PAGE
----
New legislation was passed in Canada to try to reduce the amount of email spam across the country. This sounds like good news all around for a cleaner inbox, but what about that email marketing campaign you were about to kick off? Read our guest blog post to learn about Canada’s Anti-Spam Legislation and make sure your emails are getting where they need to go.
The first portion of the Canadian Anti-Spam Law (S.C. 2010, c. 23) came into effect July 1, 2014 and the second portion which includes the application of fines comes into effect on July 1, 2017. If you are in Canada or send mail to Canada, you need to know about this law. Since the law has come into force now, here are the steps you need to take:
- 1. Stop sending commercial messages to those you have not contacted before
Unless you have implied consent (which is obtained via a prior contact / purchase / enquiry); you no longer have the right to send a commercial message to these individuals / companies.
Commercial messages (CEMs) are defined by asking:
“Is one of the purposes to encourage the recipient to participate in commercial activity?
When determining whether a purpose is to encourage participation in commercial activity, some parts of the message to look at are:
- the content of the message
- any hyperlinks in the message to website content or a database, and
- contact information in the message.”
On the opposite side of the equation are ‘transactional’ e-mails; e-mails that are sent as a follow-up on an order that was placed to update on tracking information, availability, etc. or as a direct response to an enquiry. These e-mails are not considered a CEM and as such, are exempt from the laws that govern their use.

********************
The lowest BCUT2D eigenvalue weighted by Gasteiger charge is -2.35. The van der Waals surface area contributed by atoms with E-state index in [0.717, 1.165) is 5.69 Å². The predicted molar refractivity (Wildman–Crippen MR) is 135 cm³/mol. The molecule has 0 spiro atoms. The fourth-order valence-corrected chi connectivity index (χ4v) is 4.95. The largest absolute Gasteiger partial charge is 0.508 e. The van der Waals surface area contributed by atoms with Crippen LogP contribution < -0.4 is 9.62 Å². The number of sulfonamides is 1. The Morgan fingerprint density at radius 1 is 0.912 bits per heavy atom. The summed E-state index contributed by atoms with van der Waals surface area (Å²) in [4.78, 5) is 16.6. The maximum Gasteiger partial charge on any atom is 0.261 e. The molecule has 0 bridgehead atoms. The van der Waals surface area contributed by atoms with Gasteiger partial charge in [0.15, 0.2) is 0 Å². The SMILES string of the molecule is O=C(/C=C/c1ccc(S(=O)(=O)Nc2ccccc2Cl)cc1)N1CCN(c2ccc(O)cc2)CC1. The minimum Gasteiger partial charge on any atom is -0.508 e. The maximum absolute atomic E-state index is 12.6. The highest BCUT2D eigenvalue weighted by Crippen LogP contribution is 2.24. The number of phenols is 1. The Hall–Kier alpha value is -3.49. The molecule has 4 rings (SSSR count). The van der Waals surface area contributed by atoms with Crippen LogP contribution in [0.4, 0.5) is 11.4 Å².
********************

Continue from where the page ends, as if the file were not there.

- 2. Ensure your commercial messages are up to standard
If you are sending a CEM, you need to comply with three requirements. You need to:
(1) obtain consent,
(2) provide identification information, and
(3) provide an unsubscribe mechanism.
Very straight-forward and if you have been compliant with CAN-SPAM in the US, you would be compliant with the standards. One major area of concern though is consent.
- 3. Obtain Consent
You want to, as much as possible, get express consent. Express consent requires you to inform the customer that you will be contacting them, a brief summary of the contents of the messages and finally, the consent must be requested as a separate feature. For example, you cannot make it a requirement that customers receive e-mails and purchase from you, they must be able to opt-in to receiving e-mails and must be able to complete their purchase without opting-in to receive e-mail messages.
Of particular note when requesting consent, and a difference from CAN-SPAM, you must gain express consent via an opt-in. Pre-checked boxes / opt-out clauses are not allowed.
- 4. Keep Records
Most importantly, you want to keep records of the consent that you have obtained. This means ensuring you keep server logs of the subscription and any confirmation of subscription (if you do double opt-in).
For implied consent, you will want to keep logs of the purchase (order confirmation e-mails, database of the purchase, etc.) in the last 2 years and any enquiries you have received in the last 6 months. By 2017 when the last part of the act comes into force, you could be fined for up to $1 million per infraction if you do not have these logs.
- 5. Do Your Best
Finally, read up the act yourself and do your best to comply. The CRTC has said that “We are not going to go after every indie rock band that’s trying to sell a new release to its fans. We have much bigger fish to fry.”
BIO: This article is contributed by Fortress Geek, a Canadian E-Commerce Business selling Geek Products in Canada.
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